Wearing a medical face mask, Desuana Dubose holds open the glass door of a commercial refrigerator at the People’s Fridge on 52nd.

The People’s Fridge on 52nd is like an oasis in a desert. Located in front of Mina’s World, a small café located at 511 South 52nd street in West Philly, it is open 24 hours a day and kept stocked by community volunteers. Desuana Dubose, an administrative secretary in Cardiology, is one of those volunteers. People take what they need, Dubose said. “If someone is hungry and needs to empty the whole fridge, that’s fine. It’s about people putting in food and others taking it, any time of day.”

The People’s Fridge was started last summer by sisters Sonam and Sonia Parikh, in memory of their father who they lost to COVID. The café, which they run, provides the electricity, and the sisters oversee the initiative. The refrigerator is a commercial model, with glass doors like that found in a grocery store. Volunteers clean and maintain the fridge three times a day at a minimum and fill the fridge at least three times — and sometimes as much as six times — in a day.

Dubose first noticed the fridge as she did errands in the area and started donating via Venmo, “every other week — coinciding with getting paid” but she wanted to do more. She approached the sisters and they quickly brought her on board, one of about 20 volunteers who help at People’s Fridge. Volunteering in three-hour shifts, Dubose sometimes goes out and buys groceries. Other times, she helps unload the groceries and clean the refrigerator. “Neighbors and community members come and drop food off,” she said. “The fridge is open for donations 24/7, so we see people dropping things off all day long.”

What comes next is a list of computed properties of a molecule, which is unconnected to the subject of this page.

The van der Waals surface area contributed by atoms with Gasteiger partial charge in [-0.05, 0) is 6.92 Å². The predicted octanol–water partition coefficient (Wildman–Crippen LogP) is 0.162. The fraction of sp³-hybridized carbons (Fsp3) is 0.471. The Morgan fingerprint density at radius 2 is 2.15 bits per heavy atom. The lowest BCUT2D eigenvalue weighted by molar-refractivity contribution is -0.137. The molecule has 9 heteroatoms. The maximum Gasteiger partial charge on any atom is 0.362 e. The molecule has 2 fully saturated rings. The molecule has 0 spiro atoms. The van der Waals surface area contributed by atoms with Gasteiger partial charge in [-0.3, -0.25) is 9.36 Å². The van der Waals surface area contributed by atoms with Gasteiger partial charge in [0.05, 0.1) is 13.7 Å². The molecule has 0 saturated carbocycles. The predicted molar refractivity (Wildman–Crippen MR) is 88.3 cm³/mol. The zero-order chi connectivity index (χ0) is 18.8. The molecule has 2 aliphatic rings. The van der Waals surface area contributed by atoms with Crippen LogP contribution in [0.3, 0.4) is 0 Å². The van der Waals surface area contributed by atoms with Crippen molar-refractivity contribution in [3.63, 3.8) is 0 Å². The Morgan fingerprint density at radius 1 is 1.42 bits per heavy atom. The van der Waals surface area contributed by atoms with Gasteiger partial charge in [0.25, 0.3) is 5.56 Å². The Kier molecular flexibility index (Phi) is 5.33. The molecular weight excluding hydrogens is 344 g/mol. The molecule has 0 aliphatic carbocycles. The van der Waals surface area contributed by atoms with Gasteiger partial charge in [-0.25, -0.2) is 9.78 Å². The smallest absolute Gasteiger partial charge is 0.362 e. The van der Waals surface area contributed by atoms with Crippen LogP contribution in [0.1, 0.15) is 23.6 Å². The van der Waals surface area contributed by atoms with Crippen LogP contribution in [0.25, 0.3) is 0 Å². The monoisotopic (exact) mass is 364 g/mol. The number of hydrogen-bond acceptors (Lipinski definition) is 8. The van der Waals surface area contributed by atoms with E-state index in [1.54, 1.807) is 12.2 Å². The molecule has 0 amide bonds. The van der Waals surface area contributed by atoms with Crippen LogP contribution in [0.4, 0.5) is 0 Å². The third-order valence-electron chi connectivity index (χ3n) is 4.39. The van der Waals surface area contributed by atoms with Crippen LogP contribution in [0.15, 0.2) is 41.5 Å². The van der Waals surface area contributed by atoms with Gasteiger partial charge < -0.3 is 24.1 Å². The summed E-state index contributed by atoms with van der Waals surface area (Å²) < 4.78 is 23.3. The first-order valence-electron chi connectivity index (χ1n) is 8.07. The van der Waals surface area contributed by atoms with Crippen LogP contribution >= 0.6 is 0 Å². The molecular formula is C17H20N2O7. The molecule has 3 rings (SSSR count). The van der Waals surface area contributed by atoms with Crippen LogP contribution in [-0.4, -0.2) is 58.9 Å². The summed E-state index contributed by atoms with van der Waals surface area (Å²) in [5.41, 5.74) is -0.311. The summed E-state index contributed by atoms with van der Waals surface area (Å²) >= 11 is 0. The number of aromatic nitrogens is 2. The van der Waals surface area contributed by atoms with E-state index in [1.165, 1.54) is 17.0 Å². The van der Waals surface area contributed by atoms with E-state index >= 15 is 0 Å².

And there’s an incentive for Friday fridge fills, she said. “If people want to shop for the fridge and drop it off, they’ll be reimbursed up to $100.” People can also bring prepared meals. “Just make sure it’s marked with all ingredients,” she said. All fridge items are welcome except raw meat and frozen food but the focus is mostly on “fresh produce, eggs, and dairy.”

Dubose plans to use her Penn Medicine CAREs grant to help fund food purchases. “We also have started connecting with small businesses that drop off their excess food after the sun goes down,” she said. “That way our fridge is full all night. We support our local businesses, and they support us.”

Dubose stressed that the People’s Fridge is “mutual aid, not a charity. The goal is to eliminate food waste and provide healthy and accessible food to anyone who wants it. Take what you need and leave what you don’t.

“Mutual aid is so important, especially in the past year. I think it’s more important to invest in the community where you live rather than waiting for government,” Dubose said. “The bigger picture can be overwhelming — people don’t know where to begin. But starting in your community, you can make a lot of strides.”

Learn more about the People’s Fridge on Facebook or on Instagram (@the fridgeon52nd).

Penn Medicine Cares LogoSince 2011, Penn Medicine CAREs has provided grants to over 730 service initiatives across the region Penn Medicine serves, from Philadelphia and Lancaster and Chester counties to the suburbs and shore communities of New Jersey. So far, more than $735,000 has been awarded to support these volunteer efforts.

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